Like Python, Tcl is usable as an application extension language, as well as a stand-alone programming language. However, Tcl, which traditionally stores all data as strings, is weak on data structures, and executes typical code much slower than Python. Tcl also lacks features needed for writing large programs, such as modular namespaces. Thus, while a "typical" large application using Tcl usually contains Tcl extensions written in C or C++ that are specific to that application, an equivalent Python application can often be written in "pure Python". Of course, pure Python development is much quicker than having to write and debug a C or C++ component. It has been said that Tcl's one redeeming quality is the Tk toolkit. Python has adopted an interface to Tk as its standard GUI component library.
Tcl 8.0 addresses the speed issuse by providing a bytecode compiler with limited data type support, and adds namespaces. However, it is still a much more cumbersome programming language.
Perhaps the biggest difference between Python and Smalltalk is Python's more "mainstream" syntax, which gives it a leg up on programmer training. Like Smalltalk, Python has dynamic typing and binding, and everything in Python is an object. However, Python distinguishes built-in object types from user-defined classes, and currently doesn't allow inheritance from built-in types. Smalltalk's standard library of collection data types is more refined, while Python's library has more facilities for dealing with Internet and WWW realities such as email, HTML and FTP.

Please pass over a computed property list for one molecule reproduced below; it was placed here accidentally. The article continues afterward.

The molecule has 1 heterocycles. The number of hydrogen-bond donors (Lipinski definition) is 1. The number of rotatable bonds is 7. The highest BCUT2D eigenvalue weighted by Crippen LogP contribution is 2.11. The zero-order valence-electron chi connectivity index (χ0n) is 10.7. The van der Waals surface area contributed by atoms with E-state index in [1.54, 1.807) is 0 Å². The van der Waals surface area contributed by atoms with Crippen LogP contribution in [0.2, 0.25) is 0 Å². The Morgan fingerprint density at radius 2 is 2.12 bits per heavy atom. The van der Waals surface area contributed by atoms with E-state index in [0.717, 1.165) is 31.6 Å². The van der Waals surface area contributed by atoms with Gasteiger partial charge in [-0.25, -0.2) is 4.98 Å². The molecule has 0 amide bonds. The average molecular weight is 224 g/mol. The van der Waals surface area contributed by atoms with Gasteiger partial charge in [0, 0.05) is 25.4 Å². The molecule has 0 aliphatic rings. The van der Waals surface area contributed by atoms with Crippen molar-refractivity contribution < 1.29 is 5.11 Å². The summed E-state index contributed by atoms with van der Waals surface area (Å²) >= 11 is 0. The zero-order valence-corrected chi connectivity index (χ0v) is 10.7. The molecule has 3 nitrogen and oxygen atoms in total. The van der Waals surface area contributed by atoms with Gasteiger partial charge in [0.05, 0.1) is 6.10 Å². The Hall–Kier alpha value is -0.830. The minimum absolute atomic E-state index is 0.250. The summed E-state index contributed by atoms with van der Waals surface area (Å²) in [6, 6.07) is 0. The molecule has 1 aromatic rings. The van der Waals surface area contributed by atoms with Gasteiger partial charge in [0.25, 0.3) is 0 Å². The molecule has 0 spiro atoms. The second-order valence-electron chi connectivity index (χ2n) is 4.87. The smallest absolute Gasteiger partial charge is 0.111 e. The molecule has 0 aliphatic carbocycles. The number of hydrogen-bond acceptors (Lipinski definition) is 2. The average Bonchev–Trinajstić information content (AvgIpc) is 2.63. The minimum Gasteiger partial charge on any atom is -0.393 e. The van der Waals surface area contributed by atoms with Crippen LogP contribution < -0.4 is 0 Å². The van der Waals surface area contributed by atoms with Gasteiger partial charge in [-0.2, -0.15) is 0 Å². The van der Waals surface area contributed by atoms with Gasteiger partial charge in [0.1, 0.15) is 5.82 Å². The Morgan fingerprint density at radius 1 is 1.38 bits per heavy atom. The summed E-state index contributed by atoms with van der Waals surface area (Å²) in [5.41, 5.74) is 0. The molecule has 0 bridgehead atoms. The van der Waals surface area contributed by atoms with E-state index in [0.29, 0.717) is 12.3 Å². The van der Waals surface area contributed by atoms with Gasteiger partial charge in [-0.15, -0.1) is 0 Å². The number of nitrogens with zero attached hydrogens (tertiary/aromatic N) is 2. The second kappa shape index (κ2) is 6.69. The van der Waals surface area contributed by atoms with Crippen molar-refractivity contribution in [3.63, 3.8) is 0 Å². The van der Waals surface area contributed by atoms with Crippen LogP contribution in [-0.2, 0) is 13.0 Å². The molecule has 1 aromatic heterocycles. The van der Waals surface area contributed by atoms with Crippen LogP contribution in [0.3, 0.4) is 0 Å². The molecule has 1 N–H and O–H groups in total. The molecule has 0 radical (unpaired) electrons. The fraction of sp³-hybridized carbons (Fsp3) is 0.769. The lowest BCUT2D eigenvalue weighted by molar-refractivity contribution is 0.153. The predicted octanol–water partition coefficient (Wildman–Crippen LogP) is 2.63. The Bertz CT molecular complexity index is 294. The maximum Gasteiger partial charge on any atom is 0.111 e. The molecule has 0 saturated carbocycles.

Python has a different philosophy regarding the development environment and distribution of code. Where Smalltalk traditionally has a monolithic "system image" which comprises both the environment and the user's program, Python stores both standard modules and user modules in individual files which can easily be rearranged or distributed outside the system. One consequence is that there is more than one option for attaching a Graphical User Interface (GUI) to a Python program, since the GUI is not built into the system.
Almost everything said for Java also applies for C++, just more so: where Python code is typically 3-5 times shorter than equivalent Java code, it is often 5-10 times shorter than equivalent C++ code! Anecdotal evidence suggests that one Python programmer can finish in two months what two C++ programmers can't complete in a year. Python shines as a glue language, used to combine components written in C++.
Common Lisp and Scheme
These languages are close to Python in their dynamic semantics, but so different in their approach to syntax that a comparison becomes almost a religious argument: is Lisp's lack of syntax an advantage or a disadvantage? It should be noted that Python has introspective capabilities similar to those of Lisp, and Python programs can construct and execute program fragments on the fly. Usually, real-world properties are decisive: Common Lisp is big (in every sense), and the Scheme world is fragmented between many incompatible versions, where Python has a single, free, compact implementation.